Found my new website yet? I’ve been baking…come over for a look: http://lickyourplate.blog/2018/05/29/squishy-chocolate-chip-biscuits/
Happy 2017 everyone! I think we can all agree that the year we have just ushered out was rather bruising, whether you’re talking politically, artistically, or for many of us, personally. So, what we really need to ring in the New Year is not cucumber sticks, lycra, mineral water or resolutions. No, what is called for is a big, comforting, chocolatey cake. Or at least that is how I felt today in amongst reading, watching Netflix and snoozing on the sofa with our cats.
I’m not going to pretend I was feeling sparky enough to whip up my own recipe. And why would I need to, when I’m lucky enough to have my very own copy of Alice Arndell‘s Alice in Bakingland? This recipe, sweetly titled ‘Nanny’s chocolate cake’ is a winner, delivering a pleasingly chocolatey cake every time. Because I really felt the need to up the nourishment factor on this one, I slathered jam and cream on cut halves before sandwiching the cake back together and topping it with a generous serving of chocolate icing.
Take care everyone and I’m hoping this cake sets the tone for a much sweeter, kinder year.
Nanny’s chocolate cake by Alice Arndell
- 170g butter
- 1/4 cup golden syrup
- 2 cups plain flour
- 2/3 cups cocoa
- 1 cup brown sugar
- 3 tsp baking powder
- 2 tsp baking soda
- 2 tsp intant coffee granules
- 2 eggs
- 2 tsp vanilla essence
- 1/4 t salt
- 1 & 1/2 cups milk
Pre-heat the oven to 170 degrees celsius. Grease and line a 23cm cake tin.
Place the butter and golden syrup in a microwave-proof bowl and heat on high until the butter is melted – this is 1 minute 10 seconds in my microwave. Stir to combine and set aside.
Place all other ingredients in a large bowl and beat for 5 minutes. The original recipe calls for a stand mixer, which I don’t have, so I find a handheld electric beater works well. You may need to beat for a little longer if you do this by hand.
Pour in the butter and syrup and mix through.
This mixture is runny so don’t worry! Pour it into the prepared tin and bake for 50-60 minutes until a skewer inserted into the middle of the cake comes out clean with a few crumbs.
Cool in the tin for 10 minutes then turn out onto a wire rack to cool completely.
Pork and porridge. It’s not too often you get these two together, but they are both delicious with a little applesauce, no?
Admittedly, my first thought on arriving at Apple Sauce in the Edmonds Cookbook (apart from no, not more apples) was ho-hum. Apple sauce eh? What can you do with that? It looks a bit like snot, therefore not particularly photogenic. There’s not a lot of excitement in making it either.
This was all a little unfair and some internet browsing has piqued my interest. Preparing apple-based sauces goes back to medieval Europe and many cuisines have their own version. Check out this recipe for Norwegian apple sauce with rye cinnamon crumbs and yoghurt. Oh my, wouldn’t that be a lovely sight to greet you for breakfast! Or, this recipe for Danish applesauce (‘æblegrød’) with cream!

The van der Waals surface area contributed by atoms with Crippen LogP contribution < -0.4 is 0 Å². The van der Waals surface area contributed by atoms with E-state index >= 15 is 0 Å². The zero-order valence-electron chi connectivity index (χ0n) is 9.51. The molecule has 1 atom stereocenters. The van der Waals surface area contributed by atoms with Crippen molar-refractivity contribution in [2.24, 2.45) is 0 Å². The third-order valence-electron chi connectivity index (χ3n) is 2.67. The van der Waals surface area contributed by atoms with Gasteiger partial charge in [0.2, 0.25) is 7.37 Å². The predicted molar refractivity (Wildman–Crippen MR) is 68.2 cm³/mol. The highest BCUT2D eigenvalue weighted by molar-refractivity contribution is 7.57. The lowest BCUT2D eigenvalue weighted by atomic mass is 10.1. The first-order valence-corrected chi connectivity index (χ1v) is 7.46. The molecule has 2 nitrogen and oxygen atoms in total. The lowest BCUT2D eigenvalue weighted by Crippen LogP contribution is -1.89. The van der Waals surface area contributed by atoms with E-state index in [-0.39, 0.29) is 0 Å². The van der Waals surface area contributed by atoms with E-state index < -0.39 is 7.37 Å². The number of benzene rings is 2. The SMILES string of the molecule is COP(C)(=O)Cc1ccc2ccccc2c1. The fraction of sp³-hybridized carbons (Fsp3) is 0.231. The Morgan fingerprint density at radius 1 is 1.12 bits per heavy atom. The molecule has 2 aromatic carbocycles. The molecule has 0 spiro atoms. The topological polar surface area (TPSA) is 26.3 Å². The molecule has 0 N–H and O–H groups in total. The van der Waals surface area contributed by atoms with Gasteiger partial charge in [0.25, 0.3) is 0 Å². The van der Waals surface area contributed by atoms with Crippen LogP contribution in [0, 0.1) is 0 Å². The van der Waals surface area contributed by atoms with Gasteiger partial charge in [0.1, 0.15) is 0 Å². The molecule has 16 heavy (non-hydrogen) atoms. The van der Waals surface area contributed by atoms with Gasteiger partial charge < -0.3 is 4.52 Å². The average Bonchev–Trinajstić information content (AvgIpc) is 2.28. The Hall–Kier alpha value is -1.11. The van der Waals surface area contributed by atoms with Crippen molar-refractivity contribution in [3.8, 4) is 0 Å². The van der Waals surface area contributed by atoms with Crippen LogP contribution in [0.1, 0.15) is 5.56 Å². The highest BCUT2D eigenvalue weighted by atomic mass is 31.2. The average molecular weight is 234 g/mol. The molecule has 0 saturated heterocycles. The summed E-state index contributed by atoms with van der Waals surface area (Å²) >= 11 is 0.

So you can imagine I embarked on my Applesauce with a little more excitement after this. It’s very easy and a very good way to use up any apples that are past their best and loitering in the fruit bowl. I’ve been enjoying it with my morning oats, greek yoghurt and a little dusting of cinnamon, which is a very nice way to start the day indeed.
- 3-4 apples, peeled and cored
- 1 T water
- 1 T butter
- 2 cloves or some lemon juice
Put all ingredients in a pan and simmer over a low heat, until the apples are ‘pulped.’ I have not come across this expression before, so I took it to mean ‘mushy’!
At this point, Edmonds instructs beating it with a fork until smooth. Being a softer City-girl, I used a stick blender rather than a fork and elbow grease, which gave a nice smooth finish.
This keeps well in the fridge for several days, covered with a little cling film.
If you fancy a sugar hangover, look no further. This fudge is mouth-suckingly sweet and all the better for it. A firm Kiwi favourite, it is dense and rich, comprised largely of sugar, sweetened condensed milk and golden syrup.
I can’t get to the bottom of its name. In my travels through the internet, I was delighted to find Nigella acknowledges we call Russian Fudge in our little country, although she calls her version Vanilla Fudge.
This lovely Polish-authored food blog includes a recipe for Polish krówki, which translates as ‘little cows’ (how I love that!). Krówki is a sweet fudge very similar to our Russian fudge, and apparently Russia have a version too. New Zealand has a strong Polish connection, most famously through our post-World War II Polish refugee children. Could this explain it?
I won’t keep you all waiting while I trawl through the history of New Zealand confectionary in hope of an answer. Here is my preferred recipe for Russian fudge. The best tip I can give you is beat the fudge for as long as it takes in the final stage – it really is important for making it set.
- 200g butter
- 1 can condensed milk
- 3/4 cup milk
- 2 Tbspns golden syrup
- 4 cups sugar
- 1 tspn vanilla essence